KHSAA shakes up post-game tradition

By: Jerrika Insco Email
By: Jerrika Insco Email

LEXINGTON, Ky. (WKYT) - It's become standard after any kind of sporting event. Players and coaches on both sides meet to shake hands, but that tradition could be ending for Kentucky high schools.

The Kentucky High School Athletic Association recommended players and coaches avoid the post-game handshakes. And this has people talking across the state.

Serve, spike, and tip are just a few things volleyball players do during a game. And after the match, they line up, shaking hands with their opponent.

"It seems kind of rude not to shake hands," said Rainey Twilla, a freshman volleyball player at Bryan Station High School.

It's a tradition many high school sports partake in. But now the KHSAA wants no part in any post-game activities. An announcement on Tuesday by the KHSAA recommends handshakes following a game are no more.

The coaches, both for Bryan Station and East Jessamine high schools, were briefed before the match Tuesday night by the referees. They put the ball in their court on what they would decide. Whether to shake hands was an easy decision for Coach Bonnie Bollmer with the varsity volleyball team at Bryan Station High School, never having an issue with one of her girls on the court.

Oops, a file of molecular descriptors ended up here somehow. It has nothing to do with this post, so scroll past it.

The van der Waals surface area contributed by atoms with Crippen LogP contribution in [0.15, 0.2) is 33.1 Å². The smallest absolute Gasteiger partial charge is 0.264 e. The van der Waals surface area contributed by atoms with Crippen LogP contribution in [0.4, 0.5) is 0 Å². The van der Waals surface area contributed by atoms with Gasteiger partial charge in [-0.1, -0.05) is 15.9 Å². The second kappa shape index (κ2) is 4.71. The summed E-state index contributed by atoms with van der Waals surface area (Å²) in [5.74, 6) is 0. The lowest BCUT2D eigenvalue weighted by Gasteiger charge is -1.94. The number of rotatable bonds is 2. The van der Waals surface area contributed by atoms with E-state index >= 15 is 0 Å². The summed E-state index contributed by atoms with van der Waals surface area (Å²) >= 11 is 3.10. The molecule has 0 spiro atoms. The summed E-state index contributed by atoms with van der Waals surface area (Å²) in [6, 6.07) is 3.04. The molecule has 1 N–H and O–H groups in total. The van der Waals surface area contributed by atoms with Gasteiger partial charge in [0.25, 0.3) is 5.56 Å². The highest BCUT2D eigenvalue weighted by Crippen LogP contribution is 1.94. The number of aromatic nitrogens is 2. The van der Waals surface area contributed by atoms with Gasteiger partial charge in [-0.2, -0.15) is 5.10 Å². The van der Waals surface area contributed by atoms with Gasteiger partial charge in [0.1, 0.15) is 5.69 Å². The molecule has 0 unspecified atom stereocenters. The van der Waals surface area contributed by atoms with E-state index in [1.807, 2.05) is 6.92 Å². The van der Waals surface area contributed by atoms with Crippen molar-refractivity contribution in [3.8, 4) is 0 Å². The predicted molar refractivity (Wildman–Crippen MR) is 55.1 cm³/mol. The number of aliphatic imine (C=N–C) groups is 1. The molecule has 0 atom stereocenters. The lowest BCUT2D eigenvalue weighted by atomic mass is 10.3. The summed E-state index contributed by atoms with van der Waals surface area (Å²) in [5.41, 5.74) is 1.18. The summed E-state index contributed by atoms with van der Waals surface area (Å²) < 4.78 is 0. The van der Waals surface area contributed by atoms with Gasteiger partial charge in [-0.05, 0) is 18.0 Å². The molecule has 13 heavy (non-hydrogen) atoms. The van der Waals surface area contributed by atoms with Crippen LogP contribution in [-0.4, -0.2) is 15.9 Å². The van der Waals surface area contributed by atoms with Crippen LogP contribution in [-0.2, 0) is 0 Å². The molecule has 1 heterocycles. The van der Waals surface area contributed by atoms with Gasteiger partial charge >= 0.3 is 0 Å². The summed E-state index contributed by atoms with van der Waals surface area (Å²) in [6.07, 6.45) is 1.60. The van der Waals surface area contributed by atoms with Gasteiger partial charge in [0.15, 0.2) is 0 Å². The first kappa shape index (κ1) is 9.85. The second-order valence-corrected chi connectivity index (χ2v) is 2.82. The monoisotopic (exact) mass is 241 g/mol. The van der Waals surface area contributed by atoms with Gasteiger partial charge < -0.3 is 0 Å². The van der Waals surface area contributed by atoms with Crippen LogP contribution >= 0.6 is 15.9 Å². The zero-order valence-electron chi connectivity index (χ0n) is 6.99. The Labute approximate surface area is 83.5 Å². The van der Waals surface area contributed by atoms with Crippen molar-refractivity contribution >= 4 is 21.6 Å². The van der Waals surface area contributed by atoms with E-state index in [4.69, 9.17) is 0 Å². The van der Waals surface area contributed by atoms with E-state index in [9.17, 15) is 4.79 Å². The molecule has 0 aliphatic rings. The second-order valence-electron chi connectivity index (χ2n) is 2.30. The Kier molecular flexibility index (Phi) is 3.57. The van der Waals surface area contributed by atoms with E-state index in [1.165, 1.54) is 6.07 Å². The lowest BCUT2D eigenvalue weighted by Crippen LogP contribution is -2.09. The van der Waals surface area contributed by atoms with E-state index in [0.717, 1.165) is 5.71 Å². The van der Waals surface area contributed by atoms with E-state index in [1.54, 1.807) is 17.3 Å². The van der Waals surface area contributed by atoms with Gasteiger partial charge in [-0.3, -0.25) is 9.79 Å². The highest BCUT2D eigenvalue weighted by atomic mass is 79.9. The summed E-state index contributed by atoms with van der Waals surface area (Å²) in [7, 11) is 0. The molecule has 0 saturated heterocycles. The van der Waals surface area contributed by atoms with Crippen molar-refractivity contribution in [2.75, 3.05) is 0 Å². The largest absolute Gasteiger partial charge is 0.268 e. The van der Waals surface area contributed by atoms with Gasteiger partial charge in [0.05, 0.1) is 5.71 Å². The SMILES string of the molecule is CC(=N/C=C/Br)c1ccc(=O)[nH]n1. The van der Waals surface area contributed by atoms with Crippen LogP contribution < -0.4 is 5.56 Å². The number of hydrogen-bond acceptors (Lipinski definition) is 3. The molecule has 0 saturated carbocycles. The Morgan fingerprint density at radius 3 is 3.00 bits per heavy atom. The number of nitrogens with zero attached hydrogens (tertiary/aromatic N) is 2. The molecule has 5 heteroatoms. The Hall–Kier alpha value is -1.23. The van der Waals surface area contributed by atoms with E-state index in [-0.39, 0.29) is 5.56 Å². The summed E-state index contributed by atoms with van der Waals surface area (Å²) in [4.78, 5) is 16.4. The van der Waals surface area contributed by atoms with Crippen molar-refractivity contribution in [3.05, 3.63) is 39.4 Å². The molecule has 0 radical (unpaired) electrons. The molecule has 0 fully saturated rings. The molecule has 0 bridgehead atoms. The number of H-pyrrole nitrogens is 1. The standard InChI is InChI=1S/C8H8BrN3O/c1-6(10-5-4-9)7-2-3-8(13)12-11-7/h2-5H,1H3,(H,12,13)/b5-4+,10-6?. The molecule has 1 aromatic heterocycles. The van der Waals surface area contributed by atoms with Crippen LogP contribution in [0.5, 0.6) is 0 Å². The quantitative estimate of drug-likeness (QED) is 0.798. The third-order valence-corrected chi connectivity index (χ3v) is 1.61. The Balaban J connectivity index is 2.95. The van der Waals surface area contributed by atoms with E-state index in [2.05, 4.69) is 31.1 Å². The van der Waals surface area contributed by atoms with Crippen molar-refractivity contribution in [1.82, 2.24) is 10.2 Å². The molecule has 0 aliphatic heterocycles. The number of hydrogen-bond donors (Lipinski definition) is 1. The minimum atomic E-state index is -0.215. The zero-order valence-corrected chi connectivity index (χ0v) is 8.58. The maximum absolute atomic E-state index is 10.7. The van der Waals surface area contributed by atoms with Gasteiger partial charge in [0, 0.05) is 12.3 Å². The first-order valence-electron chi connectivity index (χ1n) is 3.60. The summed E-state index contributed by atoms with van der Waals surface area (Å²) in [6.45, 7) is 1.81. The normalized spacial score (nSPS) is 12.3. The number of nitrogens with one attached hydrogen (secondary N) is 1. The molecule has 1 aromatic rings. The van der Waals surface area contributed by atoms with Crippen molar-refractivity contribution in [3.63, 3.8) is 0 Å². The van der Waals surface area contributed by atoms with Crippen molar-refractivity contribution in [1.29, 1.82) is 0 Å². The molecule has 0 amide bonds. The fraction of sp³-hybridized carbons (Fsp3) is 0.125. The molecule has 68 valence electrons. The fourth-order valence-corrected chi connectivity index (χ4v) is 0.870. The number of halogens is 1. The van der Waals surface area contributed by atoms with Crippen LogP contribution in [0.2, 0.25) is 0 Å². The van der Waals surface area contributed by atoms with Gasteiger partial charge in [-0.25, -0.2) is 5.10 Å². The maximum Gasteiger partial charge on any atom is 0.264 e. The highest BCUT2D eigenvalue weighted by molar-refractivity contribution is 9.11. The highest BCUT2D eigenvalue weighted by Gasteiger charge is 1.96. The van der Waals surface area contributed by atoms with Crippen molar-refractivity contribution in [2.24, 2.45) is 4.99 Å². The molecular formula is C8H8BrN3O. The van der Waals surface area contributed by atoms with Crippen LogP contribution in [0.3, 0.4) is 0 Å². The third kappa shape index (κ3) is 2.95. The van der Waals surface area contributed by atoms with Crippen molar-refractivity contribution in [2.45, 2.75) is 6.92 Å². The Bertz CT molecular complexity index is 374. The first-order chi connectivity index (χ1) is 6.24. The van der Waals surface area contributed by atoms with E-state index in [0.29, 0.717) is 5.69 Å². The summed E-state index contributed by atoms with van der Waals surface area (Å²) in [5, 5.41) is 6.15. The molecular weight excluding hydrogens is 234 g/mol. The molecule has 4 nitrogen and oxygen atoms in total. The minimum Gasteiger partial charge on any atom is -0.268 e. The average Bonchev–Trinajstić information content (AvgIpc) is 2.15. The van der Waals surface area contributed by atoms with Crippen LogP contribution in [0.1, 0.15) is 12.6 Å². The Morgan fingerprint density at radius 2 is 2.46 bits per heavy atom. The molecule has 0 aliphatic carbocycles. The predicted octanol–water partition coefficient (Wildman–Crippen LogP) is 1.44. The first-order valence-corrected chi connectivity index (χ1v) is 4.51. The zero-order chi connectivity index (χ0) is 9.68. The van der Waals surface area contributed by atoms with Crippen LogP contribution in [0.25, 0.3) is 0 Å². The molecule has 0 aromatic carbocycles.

"They've never lashed out, and they're always very respectful," said Coach Bonnie Bollmer.

But that's not the case with all high school players across the Bluegrass. KHSAA officials released that more than a dozen fights have broken out during what was supposed to be a sign of sportsmanship.

"I really do find it sad," said Coach Bollmer. "I really find it disappointing."

"When you meet someone for the first time, you always shake their hand. You always thank them in that way in meeting them. And I think it's the same thing when you're playing a sport," said Rose Robinson, a parent of a volleyball player at East Jessamine High School. "That goes for any sport."

At Tuesday night's volleyball game, KHSAA referees told coaches that they will no longer play a role in administering this policy with the players when the game is over. So the players and coaches decided to do it themselves, supervising it and lining up on the court. And win or lose, coaches at Bryan Station High School say they plan to continue in the future.

Now, if schools decide to participate in this post-game handshake anyways, then it must be supervised. Also, if any unsportsmanlike conduct follows this handshake, it can result in a fine against the school's athletic program.

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